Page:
Stress is one of America's most significant problems. 79% of people say they feel stressed from problems like lack of time, school shootings, politics, family commitments, and more. Americans have a lot on their plates.
But did you know that stress can also be a silent killer? The very things we worry about can harm our bodies to the point where we suffer physically.
Basically, when it comes to stress, there are ways to manage it, but first, we need to learn more about how stress works
What is Stress?
When we say, "I'm stressed," what we're typically saying is we feel overwhelmed or stretched too thin by commitments or thoughts. This is more than just worrying about a situation or feeling overwhelmed; it's an actual biological response to the conditions we deal with.
So when we feel stressed, our body reacts, sometimes both physically and psychologically. Chemical and hormones like adrenaline are triggered by the body to produce the appropriate response called the "fight or flight" response. Some symptoms of stress might be:
- Increased breathing
- Rapid heartbeat
- A rise in blood sugar
- Desire to isolate yourself
- Muscle tension
Stress is our body's way of adjusting to these changes and preparing us for what's ahead.
Sometimes the stress can be positive, causing us to spring into action even for the sake of survival. Other times, when stress is chronic, it can produce health problems. If your stress doesn't alleviate when it should, it becomes a problem.
Why is Stress Called The Silent Killer?
Stress can cause other fatal problems. In fact, experts believe stress is a silent killer.
Remember the adrenaline? Chronic stress can bring destruction to the body from too much adrenaline, resulting in several heart problems like hypertension and high blood pressure. Too much adrenaline also leads to weight gain, headaches, and anxiety.
If these problems are not addressed healthily, they will likely take their toll on the body.
Another chemical that occurs during stress is cortisol. Cortisol is healthy and helpful in short bursts and works to help us through our stressful times. It's responsible for the distribution of glucose, which helps us think through problems and gives us the energy to attack our stressful situation.
An overabundance of cortisol is when it becomes dangerous. High levels of cortisol surging through your bloodstream can lead to:
- Heart problems
- Higher risk of heart attack
- Weight gain
- Brain fog and lethargy
If left untreated and unnoticed, the effects of stress could linger and eventually wear down the body.
Like it or not, stress is a normal part of life. Our bodies are made to handle stressful situations, but not everyone views or even healthily approaches to stress.
When you're unaware of how to manage your stress, you might turn to unhealthy habits such as:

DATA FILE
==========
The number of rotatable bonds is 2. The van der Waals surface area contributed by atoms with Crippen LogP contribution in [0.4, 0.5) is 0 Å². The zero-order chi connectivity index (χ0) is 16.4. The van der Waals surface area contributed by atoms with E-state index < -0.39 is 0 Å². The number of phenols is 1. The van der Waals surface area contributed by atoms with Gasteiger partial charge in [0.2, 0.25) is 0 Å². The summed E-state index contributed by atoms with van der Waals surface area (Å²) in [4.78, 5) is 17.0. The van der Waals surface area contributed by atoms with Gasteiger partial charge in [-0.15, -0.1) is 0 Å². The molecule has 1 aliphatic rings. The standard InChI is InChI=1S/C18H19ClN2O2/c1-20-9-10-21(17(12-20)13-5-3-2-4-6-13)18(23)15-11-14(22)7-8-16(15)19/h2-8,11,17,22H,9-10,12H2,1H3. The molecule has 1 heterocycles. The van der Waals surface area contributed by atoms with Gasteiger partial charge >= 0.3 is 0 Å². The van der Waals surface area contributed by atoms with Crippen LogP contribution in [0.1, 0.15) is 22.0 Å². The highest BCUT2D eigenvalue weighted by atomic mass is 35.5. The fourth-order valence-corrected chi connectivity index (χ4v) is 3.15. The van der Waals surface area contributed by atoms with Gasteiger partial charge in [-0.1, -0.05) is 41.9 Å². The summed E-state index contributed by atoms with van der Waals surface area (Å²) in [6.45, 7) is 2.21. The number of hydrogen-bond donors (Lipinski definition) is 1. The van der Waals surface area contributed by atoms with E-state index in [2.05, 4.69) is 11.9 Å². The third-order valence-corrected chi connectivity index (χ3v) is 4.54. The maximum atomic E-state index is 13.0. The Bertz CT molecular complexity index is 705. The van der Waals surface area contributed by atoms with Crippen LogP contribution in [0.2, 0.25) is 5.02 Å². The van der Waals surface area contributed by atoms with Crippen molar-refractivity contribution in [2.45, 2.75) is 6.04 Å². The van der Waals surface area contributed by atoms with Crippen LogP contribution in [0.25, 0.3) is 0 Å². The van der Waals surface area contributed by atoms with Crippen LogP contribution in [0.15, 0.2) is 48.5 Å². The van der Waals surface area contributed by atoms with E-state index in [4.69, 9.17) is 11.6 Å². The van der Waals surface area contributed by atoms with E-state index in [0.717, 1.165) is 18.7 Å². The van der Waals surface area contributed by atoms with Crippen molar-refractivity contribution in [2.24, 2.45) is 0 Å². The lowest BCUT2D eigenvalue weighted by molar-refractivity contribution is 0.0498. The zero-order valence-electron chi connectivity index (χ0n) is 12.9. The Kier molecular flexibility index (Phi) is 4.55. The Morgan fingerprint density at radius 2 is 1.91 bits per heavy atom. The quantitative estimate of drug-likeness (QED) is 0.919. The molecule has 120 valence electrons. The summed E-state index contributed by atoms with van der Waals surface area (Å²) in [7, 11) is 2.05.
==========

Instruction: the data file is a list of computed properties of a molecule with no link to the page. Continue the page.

- Drugs, both legal and illegal
- Overspending your money
- Inability to face problems
These activities only avoid the cause of your stress and bring about more problems. Being aware of your stress and facing it is one of the healthiest things you can do for your body and your mind.
How to Manage It in A Healthy Way
Trying to get rid of stress isn't healthy, either. We need stress to propel us or motivate us to accomplish things. However, our response to our stress is what matters most.
Treating the symptoms of stress is one thing, but it's crucial to determine the root cause of our stressors. When we are able to properly understand what's causing our feelings, we can work in a positive way to address them.
Here are some healthy ways to manage your stress:
Talk to a friend! Talking about your feelings or situations with a trusted friend or even a therapist or counselor can bring resolution, especially if your stress is chronic.
Find out the source of your stress. What is it that's causing all these stress symptoms? Figuring out the source can empower you to figure out the best response for the situation and avoid it becoming chronic stress.
Eat a healthy diet. Whole foods keep us focused and full, moreover it helps our brains work better.
Aim for 30 minutes of exercise 4-5 days a week or taking up a form of meditation like yoga.
Sleep is incredibly important for the body. When we sleep, we refresh our brain and prepare it for learning the next day. Seek to get 7-8 hours of sleep per night to manage stress.
Maintain a positive outlook but be realistic. Some things are naturally out of your control. Accepting this truth will help you to move forward in reducing your stress.
As you learn to manage your stress actively, you'll be able to control the levels of cortisol and adrenaline in your body, resulting in a healthier you.
Being Overwhelmed - Seek Help!
Sometimes our stressors are more than we can handle, no matter how much we try. Unchecked stress can wreak havoc on our mental health, and we need additional help. If you find you're still feeling stressed and overwhelmed by life, reach out to a therapist or counselor to help, you work through your feelings and come to a positive solution.
Stress is Good, But be Careful
Stress is a normal response for our bodies, yet if we don't deal with it well, it can become a silent killer. Always be mindful and aware of your stress triggers and learn to manage them accordingly.
Are you looking for more information on how to live a healthier life? Our blog has got you covered. Visit our website today to learn better ways of managing the stress in your life.
- Saad, Lydia. "Eight in 10 Americans Afflicted by Stress." GALLUP, 20 Dec. 2017, https://news.gallup.com/poll/224336/eight-americans-afflicted-stress.aspx
- "Cortisol." You and Your Hormones, Jan. 2019, https://www.yourhormones.info/hormones/cortisol/
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